At United Way of the Bluegrass (UWBG), we are currently celebrating our centennial year, highlighting 100 Heroes who have been important in our fight for the basic needs, education and financial stability of our neighbors over the past century.
We recently spoke with Jade Miles, UWBG’s Young Leaders Society (YLS) president and account manager at Lexmark to learn more about her role and relationship with United Way of the Bluegrass.
What is your current or former role within United Way of the Bluegrass and what does a typical day look like in this role?
I got started with United Way of the Bluegrass with Lexmark's internship program. Students would get together during the summertime and would volunteer somewhere like GreenHouse17 or The Hearing and Speech Center. It was fun for students and a good way to give back to the community.
From this role, I moved into a community relations role and joined the Lexmark leadership team for the United Way of the Bluegrass campaign. I worked in Human Resources and I would budget for t-shirts, get the t-shirts to hand out to employees and answer any questions regarding donations. Then, I would help out in any way that I could with the campaign kickoff and our leadership breakfast.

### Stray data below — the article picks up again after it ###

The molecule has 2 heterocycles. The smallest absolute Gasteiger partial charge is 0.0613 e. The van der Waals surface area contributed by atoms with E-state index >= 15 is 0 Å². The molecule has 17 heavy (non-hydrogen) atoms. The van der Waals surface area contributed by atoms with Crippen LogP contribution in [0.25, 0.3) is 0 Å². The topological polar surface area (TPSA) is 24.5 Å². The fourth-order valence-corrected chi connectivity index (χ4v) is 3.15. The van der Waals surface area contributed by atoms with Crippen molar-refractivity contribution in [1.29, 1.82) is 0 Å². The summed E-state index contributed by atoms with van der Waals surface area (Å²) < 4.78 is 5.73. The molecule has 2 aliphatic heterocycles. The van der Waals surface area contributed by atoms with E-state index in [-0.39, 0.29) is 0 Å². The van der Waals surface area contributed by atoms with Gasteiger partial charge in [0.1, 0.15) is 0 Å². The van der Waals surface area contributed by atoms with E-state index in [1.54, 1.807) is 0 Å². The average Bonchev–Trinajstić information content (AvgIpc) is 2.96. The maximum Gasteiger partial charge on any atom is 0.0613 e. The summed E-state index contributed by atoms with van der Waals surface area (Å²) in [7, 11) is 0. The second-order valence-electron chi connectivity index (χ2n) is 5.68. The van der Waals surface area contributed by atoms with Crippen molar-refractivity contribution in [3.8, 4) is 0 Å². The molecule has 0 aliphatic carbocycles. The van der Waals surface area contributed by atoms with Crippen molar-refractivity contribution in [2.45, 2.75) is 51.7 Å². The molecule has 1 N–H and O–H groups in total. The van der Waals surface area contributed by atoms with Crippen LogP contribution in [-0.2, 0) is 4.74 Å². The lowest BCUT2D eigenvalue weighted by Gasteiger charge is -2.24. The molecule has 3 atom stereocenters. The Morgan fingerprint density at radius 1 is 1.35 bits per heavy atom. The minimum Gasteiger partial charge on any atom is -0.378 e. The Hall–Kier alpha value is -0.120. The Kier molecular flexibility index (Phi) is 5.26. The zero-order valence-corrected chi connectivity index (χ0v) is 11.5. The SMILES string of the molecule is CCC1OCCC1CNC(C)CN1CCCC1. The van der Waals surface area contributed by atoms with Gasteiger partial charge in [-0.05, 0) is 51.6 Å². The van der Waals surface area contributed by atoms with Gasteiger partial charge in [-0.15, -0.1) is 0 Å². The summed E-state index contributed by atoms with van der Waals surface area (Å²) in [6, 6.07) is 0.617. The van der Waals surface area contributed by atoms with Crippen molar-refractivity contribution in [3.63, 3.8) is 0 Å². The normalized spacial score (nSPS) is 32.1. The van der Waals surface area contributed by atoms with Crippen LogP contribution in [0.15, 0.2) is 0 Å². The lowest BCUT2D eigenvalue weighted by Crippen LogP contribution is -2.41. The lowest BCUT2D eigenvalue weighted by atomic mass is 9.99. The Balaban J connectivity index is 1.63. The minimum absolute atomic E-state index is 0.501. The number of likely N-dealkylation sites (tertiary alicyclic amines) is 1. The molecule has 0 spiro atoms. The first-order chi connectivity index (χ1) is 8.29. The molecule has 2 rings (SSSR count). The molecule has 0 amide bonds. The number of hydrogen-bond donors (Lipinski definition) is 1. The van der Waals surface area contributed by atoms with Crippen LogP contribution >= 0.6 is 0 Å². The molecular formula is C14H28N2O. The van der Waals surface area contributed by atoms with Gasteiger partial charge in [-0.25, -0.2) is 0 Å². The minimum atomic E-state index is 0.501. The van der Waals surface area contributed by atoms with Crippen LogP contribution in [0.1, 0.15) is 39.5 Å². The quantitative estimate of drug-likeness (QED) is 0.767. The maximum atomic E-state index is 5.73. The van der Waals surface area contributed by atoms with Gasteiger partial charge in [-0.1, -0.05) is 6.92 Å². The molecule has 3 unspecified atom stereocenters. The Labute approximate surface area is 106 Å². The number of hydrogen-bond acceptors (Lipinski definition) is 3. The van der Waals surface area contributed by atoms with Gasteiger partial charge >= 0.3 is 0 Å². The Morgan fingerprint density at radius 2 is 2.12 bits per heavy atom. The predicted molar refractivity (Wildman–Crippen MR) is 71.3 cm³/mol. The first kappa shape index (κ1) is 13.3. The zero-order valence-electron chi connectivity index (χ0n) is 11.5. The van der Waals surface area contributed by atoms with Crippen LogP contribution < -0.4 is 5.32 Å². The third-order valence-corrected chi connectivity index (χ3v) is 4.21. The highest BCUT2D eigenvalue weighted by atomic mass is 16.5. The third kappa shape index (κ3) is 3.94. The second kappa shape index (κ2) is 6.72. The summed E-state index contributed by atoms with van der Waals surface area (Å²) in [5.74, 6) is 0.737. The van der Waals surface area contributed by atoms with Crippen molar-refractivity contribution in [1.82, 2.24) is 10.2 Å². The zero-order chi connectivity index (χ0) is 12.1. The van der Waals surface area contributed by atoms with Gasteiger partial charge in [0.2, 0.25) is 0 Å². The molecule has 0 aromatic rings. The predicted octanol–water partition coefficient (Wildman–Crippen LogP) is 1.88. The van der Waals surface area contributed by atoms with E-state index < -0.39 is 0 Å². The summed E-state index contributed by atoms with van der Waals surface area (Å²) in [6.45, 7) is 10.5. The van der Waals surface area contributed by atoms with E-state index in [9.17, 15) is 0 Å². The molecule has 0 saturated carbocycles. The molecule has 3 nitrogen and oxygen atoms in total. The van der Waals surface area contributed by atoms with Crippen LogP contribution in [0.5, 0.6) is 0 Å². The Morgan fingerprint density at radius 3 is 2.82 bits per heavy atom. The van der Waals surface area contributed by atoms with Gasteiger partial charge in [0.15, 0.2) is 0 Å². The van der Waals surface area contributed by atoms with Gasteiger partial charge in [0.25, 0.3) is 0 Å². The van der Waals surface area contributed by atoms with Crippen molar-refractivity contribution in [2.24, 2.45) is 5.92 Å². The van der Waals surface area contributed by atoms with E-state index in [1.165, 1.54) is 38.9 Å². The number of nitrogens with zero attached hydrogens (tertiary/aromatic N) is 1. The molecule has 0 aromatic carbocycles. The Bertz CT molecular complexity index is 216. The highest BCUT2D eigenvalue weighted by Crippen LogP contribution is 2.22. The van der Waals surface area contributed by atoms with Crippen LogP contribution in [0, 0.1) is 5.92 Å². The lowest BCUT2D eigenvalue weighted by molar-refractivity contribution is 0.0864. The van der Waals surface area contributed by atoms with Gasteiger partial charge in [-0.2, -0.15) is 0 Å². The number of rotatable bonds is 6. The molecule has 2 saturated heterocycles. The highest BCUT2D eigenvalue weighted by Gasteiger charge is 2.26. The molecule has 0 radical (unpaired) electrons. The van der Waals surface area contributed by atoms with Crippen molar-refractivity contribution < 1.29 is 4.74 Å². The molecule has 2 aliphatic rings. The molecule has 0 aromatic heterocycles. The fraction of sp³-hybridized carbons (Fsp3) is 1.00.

I am now in account management sales for Lexmark, but I am still connected to United Way of the Bluegrass as the current president of the Young Leaders Society. The YLS strives to get the younger professional group to give back to the community and recognizes those leaders. We got to volunteer this year for UWBG’s Days of Action. We plan events and try to get people involved by reaching out to young professionals, letting them know what we are doing and getting more people to join YLS.
If encouraging someone to get involved with United Way of the Bluegrass, what would you encourage them to do throughout their time with UWBG (or what advice would you give them)?